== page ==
... We also conducted a lineage-specific birth-death-shift (LSBDS) analysis in RevBayes (94) with an MCMC chain of 10,000 steps; following the parameters employed in Höhna et al. (95). Rate variables were set to lognormal distributions for both mean speciation and extinction rates, the rate of rate-shift events was set to uniform, and six rate categories were set as a global parameter. ...
... In addition to the widely used SIT, some insect population control approaches utilize the Incompatible Insect Technique (IIT) that is based on the infection of the insect reproductive tissues with the Alphaproteobacteria Wolbachia pipientis. Wolbachia are maternally inherited endosymbiotic bacteria that can infect insects, isopods, spiders, and filarial nematodes [64][65][66][67]. The most pronounced Wolbachia effect on their hosts is the ability to manipulate host reproduction using several strategies, such as parthenogenesis [68,69], feminization [70,71], male killing [72][73][74][75], and cytoplasmic incompatibility (CI), to promote its transmission and increase its occurrence in the population [64,76,77]. ...
... Convergence between runs was assessed through visual inspection of the log-likelihoods and effective sampling of the target posterior distribution of parameter values was assessed through quantification of ESS values (ESS >200). We assessed the sensitivity of our diversification rate analysis to the prior in BAMM (Moore et al. 2016;Rabosky et al. 2017) with replicate analyses favoring 0, 1, and 2 rate shifts. ...
... Taxa that were not endemic to bare rock grew on decomposed substrates, which were defined as various weathered soils that fracture on contact and are composed of gravel, sand, silt, or clay. We estimated rates of transitions and inferred ancestral states for life history and edaphic specialization using Bayesian model testing with rjMCMC and stochastic character mapping in RevBayes (48). To test for associations between life history and endemism on rocky outcrops we used BayesTraits to compare the fit (log-likelihood) of two continuous-time Markov models of life history and edaphic evolution, a dependent and independent model (49). ...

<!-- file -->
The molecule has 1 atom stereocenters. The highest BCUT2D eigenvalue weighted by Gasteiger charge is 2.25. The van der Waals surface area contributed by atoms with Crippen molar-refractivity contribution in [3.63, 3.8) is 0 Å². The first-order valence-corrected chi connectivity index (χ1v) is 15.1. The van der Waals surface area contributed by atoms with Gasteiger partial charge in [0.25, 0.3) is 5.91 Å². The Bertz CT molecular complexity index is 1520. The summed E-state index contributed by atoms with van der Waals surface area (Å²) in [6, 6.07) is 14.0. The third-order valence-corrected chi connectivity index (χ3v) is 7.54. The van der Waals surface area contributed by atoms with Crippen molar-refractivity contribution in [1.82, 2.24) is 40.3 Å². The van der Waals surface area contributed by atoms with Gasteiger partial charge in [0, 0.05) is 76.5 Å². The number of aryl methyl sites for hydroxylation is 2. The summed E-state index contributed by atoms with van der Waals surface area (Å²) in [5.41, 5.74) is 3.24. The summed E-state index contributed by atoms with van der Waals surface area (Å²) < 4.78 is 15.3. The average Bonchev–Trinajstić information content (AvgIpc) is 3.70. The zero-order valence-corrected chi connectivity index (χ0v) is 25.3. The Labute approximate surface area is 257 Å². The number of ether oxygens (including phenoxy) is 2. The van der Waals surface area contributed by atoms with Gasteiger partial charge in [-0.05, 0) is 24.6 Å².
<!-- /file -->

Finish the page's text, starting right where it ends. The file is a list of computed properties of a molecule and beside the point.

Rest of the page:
... Apioideae are also an interesting target for investigation of diversification patterns associated with pseudanthia because the distribution of species within this group is highly uneven among the major clades-often formally recognized as tribes-with some small (e.g., Coriandreae) or monospecific (e.g., Erigenieae) and others (particularly, Selineae and Scandiceae) comprising a few hundred species each (Plunkett et al., 2018). This variation, coupled with a comprehensively sampled molecular phylogeny and multiple independent origins of pseudanthia allow to address the limitations of existing trait-dependent diversification models (Maddison and FitzJohn, 2015;Gamisch, 2016;Rabosky and Goldberg, 2015;May and Moore, 2016;Kodandaramaiah and Murali, 2018;Simpson et al., 2018). ...
... • Episodic BD models allow for instantaneous tree-wide shifts of speciation and extinction rates at specific time points (see the methods of Stadler, 2011, implemented in TreePar, and the CoMET method by May et al., 2016). Both these methods further model mass extinction events, and differ principally by the fact that CoMET models speciation rate shifts, extinction rate shifts, and mass extinction events as independent compound Poisson processes, while TreePar assigns no prior distribution on shifts. ...
... To evaluate the robustness of the diversification pattern inferred by BAMM, we also performed an analysis using CoMET within the TESS R package [114]. Before running CoMET, we specified the prior distribution of model parameters following Höhna et al. [115], and we used the same sampling probability and input tree as in the BAMM analysis. ...